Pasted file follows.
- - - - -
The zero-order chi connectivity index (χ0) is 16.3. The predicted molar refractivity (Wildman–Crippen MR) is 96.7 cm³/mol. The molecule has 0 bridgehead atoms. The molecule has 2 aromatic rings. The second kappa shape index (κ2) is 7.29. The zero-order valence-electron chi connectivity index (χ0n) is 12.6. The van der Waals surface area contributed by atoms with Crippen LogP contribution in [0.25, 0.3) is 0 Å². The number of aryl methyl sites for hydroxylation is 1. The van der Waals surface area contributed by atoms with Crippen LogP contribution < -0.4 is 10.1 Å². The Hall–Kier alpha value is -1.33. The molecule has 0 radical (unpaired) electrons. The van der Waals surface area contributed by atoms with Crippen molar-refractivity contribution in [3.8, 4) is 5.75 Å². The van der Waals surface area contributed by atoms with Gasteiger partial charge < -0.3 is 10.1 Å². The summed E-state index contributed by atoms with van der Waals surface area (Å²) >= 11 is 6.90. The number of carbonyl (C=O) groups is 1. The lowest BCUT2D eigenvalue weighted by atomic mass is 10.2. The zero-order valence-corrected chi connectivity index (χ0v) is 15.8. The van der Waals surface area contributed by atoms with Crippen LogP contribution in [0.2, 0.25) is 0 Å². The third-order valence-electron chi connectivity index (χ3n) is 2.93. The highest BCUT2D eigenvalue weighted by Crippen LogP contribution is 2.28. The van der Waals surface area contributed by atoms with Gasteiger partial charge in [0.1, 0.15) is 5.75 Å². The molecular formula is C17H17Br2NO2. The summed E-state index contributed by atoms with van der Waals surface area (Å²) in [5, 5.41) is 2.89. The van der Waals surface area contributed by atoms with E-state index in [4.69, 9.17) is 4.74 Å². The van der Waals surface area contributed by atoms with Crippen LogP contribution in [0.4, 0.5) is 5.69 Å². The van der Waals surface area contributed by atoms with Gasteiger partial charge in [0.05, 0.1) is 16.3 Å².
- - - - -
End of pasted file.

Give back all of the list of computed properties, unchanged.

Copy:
The zero-order chi connectivity index (χ0) is 16.3. The predicted molar refractivity (Wildman–Crippen MR) is 96.7 cm³/mol. The molecule has 0 bridgehead atoms. The molecule has 2 aromatic rings. The second kappa shape index (κ2) is 7.29. The zero-order valence-electron chi connectivity index (χ0n) is 12.6. The van der Waals surface area contributed by atoms with Crippen LogP contribution in [0.25, 0.3) is 0 Å². The number of aryl methyl sites for hydroxylation is 1. The van der Waals surface area contributed by atoms with Crippen LogP contribution < -0.4 is 10.1 Å². The Hall–Kier alpha value is -1.33. The molecule has 0 radical (unpaired) electrons. The van der Waals surface area contributed by atoms with Crippen molar-refractivity contribution in [3.8, 4) is 5.75 Å². The van der Waals surface area contributed by atoms with Gasteiger partial charge < -0.3 is 10.1 Å². The summed E-state index contributed by atoms with van der Waals surface area (Å²) >= 11 is 6.90. The number of carbonyl (C=O) groups is 1. The lowest BCUT2D eigenvalue weighted by atomic mass is 10.2. The zero-order valence-corrected chi connectivity index (χ0v) is 15.8. The van der Waals surface area contributed by atoms with Crippen LogP contribution in [0.2, 0.25) is 0 Å². The third-order valence-electron chi connectivity index (χ3n) is 2.93. The highest BCUT2D eigenvalue weighted by Crippen LogP contribution is 2.28. The van der Waals surface area contributed by atoms with Gasteiger partial charge in [0.1, 0.15) is 5.75 Å². The molecular formula is C17H17Br2NO2. The summed E-state index contributed by atoms with van der Waals surface area (Å²) in [5, 5.41) is 2.89. The van der Waals surface area contributed by atoms with E-state index in [4.69, 9.17) is 4.74 Å². The van der Waals surface area contributed by atoms with Crippen LogP contribution in [0.4, 0.5) is 5.69 Å². The van der Waals surface area contributed by atoms with Gasteiger partial charge in [0.05, 0.1) is 16.3 Å².